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As the component count increases in package/interposer designs, many more of you are turning to front-end schematic tools for managing the netlist and connectivity. When working directly inside the layout design, however, there remain many cases where it may be easy and desirable to rename one or more nets.
Whether you are correcting a misspelled name, changing names to reflect an updated net name convention within your company or team, or replacing a placeholder net with its formal name, the Allegro Package Designer tool makes this much easier than many backend layout environments out there.
How does it do this? The Logic menu of the tool contains various commands – from creating and delete net to assign net and derive assignment. To change the net name, which typically implies you do not want to change its assigned properties, net group memberships, constraints, or anything else (just its name), these commands are unsuitable. Enter the Rename Net group of commands. Want to know more? Keep on reading!
Rename Net under the Logic menu contains three different commands to enable distinct flows. Which one you need depends largely upon the reason for renaming nets (and possibly how many you’re changing).
These are available at any level of the physical layout tools. They aren’t present in the signal integrity tools for you electrical engineers, I’m sorry to say. But, let’s look at when, and how, you would normally apply them in a flow.
When you need to rename all – or many of – the nets in your design, this should be your go-to. Alternatively, if you got a list of before and after name mappings from your IC or PCB designer that you need to match to, it will make the chore far less arduous.
The Batch tool is the only one that requires external information. In this case, it comes in the form of a text file. The file is an extremely simple two-column tab-separated value file. The old names on the left, new names on the right. Whether you want to create this in Excel with macros, a text editor, or you’re fortunate enough to receive it, pick the file on disk and all your net names will be changed.
Yep. That’s seriously all there is to it. There isn’t much simpler a file format you’ll find. Even so, this can be very valuable in certain scenarios. One example I can think of is changing the names of power or ground nets. If you are changing your default net names from VSS to GND or GROUND across all your designs, this is a very efficient way to do so.
When a net name listed in the file doesn’t exist in the design, you’ll be notified, and that line of the file will be bypassed. It won’t count as an error, just an observational note. This way, you can reuse the same mapping file across many different designs.
Another common scenario can lead to the need for a template (pattern-based) net renaming. Whether you want the net names to have a unique prefix for a given revision or instance of a reusable design module or want to take an existing design and strip off said prefix strings, template renaming is the tool for the job.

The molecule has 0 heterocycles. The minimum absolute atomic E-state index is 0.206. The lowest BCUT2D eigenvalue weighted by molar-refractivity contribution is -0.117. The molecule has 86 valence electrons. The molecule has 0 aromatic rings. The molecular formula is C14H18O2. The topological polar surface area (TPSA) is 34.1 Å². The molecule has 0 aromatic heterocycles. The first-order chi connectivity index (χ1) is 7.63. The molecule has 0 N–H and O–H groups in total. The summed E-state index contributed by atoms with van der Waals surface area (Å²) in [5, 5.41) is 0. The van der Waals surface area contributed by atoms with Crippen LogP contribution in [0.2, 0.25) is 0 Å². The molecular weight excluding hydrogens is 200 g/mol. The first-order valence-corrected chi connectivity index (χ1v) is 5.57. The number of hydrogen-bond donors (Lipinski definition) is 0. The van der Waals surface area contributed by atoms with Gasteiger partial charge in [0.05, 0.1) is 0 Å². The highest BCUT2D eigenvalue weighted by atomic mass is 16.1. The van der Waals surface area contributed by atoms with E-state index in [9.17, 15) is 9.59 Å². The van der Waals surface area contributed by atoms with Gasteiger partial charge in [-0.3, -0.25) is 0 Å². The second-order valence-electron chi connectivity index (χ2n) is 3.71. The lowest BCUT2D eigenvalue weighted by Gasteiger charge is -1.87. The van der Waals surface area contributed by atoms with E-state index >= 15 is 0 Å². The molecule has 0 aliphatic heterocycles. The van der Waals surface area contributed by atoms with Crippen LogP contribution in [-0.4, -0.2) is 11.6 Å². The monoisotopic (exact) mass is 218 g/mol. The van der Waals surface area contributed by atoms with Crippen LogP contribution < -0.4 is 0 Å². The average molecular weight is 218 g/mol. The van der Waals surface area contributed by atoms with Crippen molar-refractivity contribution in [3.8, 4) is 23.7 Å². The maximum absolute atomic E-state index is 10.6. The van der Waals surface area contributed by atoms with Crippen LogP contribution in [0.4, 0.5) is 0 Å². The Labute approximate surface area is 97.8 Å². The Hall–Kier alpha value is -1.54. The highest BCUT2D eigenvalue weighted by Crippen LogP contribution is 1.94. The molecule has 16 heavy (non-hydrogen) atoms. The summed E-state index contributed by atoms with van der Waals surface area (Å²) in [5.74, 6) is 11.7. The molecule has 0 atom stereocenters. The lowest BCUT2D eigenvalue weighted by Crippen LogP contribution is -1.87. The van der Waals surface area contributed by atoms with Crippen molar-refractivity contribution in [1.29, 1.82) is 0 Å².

With this command, you give it the strings to search and replace, or to remove entirely. See the simple UI below:
Deleting a prefix string may not be as common as substring replacement, but both are offered. In the example above, I am going to change all my ground nets, which used to be identified with the string GND, to use the full word, GROUND, instead.
The primary scenario where I’ve seen a desire to delete a prefix string so far actually comes when importing module instances into the layout. As you doubtless know, a module is given a unique instance name. And, its nets are prefixed with that instance name to separate them from the other modules and the top-level design netlist.
Removing the prefix (or converting it to something else) allows you to separate the net naming patterns from the module’s own net name.
Last, but certainly not least, there is an interactive renaming of nets. Pick a net and enter a new net name in the pop-up form that appears:
The form, when it appears, is pre-populated with the original net name. If you accidentally choose the wrong net, a quick tap of the enter key will close the form and nothing will change. But, once you verify the right net is active, type in the new name.
Hit enter and see the net name on the objects update. Browse Constraint Manager or any of the other netlist-driven tools in the tool and see the modification. It’s as easy as that. From your net via padstack list to the net-level properties, everything will be safely preserved.
I’ve avoided talking about a scenario that you no doubt are worried about. What happens if you try to rename VSS to VSS1, but VSS1 *already* exists in the design? Fear not. In this case, whether you’re in the batch, template, or interactive net rename command, you’ll be issued a choice: merge the two nets together, or provide a different (unique, this time) name.
When you merge nets together, of course, DRCs will need to recalculate, and shapes will update because the spacing constraints on the old and new nets may well be different. That is the main difference.
For those of you who have imported an IC with a set of voltage region nets that all need to combine to a single net at the package level, this merge option can be very, very powerful, indeed.
The next time you need to make changes, consider the rename net commands. They could well save you significant effort and that most valuable of all resources: time.